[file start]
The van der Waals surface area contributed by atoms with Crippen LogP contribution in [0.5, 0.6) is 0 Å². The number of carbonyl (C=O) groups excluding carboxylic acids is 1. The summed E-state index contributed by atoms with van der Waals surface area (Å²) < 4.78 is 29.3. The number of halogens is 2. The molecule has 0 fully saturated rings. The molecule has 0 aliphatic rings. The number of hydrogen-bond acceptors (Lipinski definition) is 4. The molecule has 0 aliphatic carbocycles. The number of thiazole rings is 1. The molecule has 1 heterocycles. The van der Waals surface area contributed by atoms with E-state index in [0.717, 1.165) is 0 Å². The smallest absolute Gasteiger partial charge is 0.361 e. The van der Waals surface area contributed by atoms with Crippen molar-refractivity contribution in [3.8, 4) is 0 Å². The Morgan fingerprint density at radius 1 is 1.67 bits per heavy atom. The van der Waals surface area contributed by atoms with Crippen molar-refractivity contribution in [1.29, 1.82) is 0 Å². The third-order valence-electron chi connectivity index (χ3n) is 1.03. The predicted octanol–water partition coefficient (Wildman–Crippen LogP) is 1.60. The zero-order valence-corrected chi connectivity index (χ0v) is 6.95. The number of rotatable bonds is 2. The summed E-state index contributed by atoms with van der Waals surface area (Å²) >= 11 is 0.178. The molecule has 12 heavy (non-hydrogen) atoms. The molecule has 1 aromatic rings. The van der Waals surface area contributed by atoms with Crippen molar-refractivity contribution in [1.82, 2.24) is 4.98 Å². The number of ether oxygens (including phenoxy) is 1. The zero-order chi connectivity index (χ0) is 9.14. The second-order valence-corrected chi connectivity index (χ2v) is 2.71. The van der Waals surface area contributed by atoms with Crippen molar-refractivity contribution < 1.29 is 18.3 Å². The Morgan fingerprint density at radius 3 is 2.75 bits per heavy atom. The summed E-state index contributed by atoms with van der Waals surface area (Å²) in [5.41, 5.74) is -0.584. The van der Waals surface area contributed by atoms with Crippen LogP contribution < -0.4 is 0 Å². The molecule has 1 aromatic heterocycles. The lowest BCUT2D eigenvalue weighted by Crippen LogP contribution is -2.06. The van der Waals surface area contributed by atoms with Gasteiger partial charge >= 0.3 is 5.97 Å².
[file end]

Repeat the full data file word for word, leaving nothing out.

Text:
The van der Waals surface area contributed by atoms with Crippen LogP contribution in [0.5, 0.6) is 0 Å². The number of carbonyl (C=O) groups excluding carboxylic acids is 1. The summed E-state index contributed by atoms with van der Waals surface area (Å²) < 4.78 is 29.3. The number of halogens is 2. The molecule has 0 fully saturated rings. The molecule has 0 aliphatic rings. The number of hydrogen-bond acceptors (Lipinski definition) is 4. The molecule has 0 aliphatic carbocycles. The number of thiazole rings is 1. The molecule has 1 heterocycles. The van der Waals surface area contributed by atoms with E-state index in [0.717, 1.165) is 0 Å². The smallest absolute Gasteiger partial charge is 0.361 e. The van der Waals surface area contributed by atoms with Crippen molar-refractivity contribution in [3.8, 4) is 0 Å². The Morgan fingerprint density at radius 1 is 1.67 bits per heavy atom. The van der Waals surface area contributed by atoms with Crippen molar-refractivity contribution in [1.29, 1.82) is 0 Å². The third-order valence-electron chi connectivity index (χ3n) is 1.03. The predicted octanol–water partition coefficient (Wildman–Crippen LogP) is 1.60. The zero-order valence-corrected chi connectivity index (χ0v) is 6.95. The number of rotatable bonds is 2. The summed E-state index contributed by atoms with van der Waals surface area (Å²) >= 11 is 0.178. The molecule has 12 heavy (non-hydrogen) atoms. The molecule has 1 aromatic rings. The van der Waals surface area contributed by atoms with Crippen molar-refractivity contribution in [1.82, 2.24) is 4.98 Å². The number of ether oxygens (including phenoxy) is 1. The zero-order chi connectivity index (χ0) is 9.14. The second-order valence-corrected chi connectivity index (χ2v) is 2.71. The van der Waals surface area contributed by atoms with Crippen molar-refractivity contribution < 1.29 is 18.3 Å². The Morgan fingerprint density at radius 3 is 2.75 bits per heavy atom. The summed E-state index contributed by atoms with van der Waals surface area (Å²) in [5.41, 5.74) is -0.584. The van der Waals surface area contributed by atoms with Crippen LogP contribution < -0.4 is 0 Å². The molecule has 1 aromatic heterocycles. The lowest BCUT2D eigenvalue weighted by Crippen LogP contribution is -2.06. The van der Waals surface area contributed by atoms with Gasteiger partial charge >= 0.3 is 5.97 Å².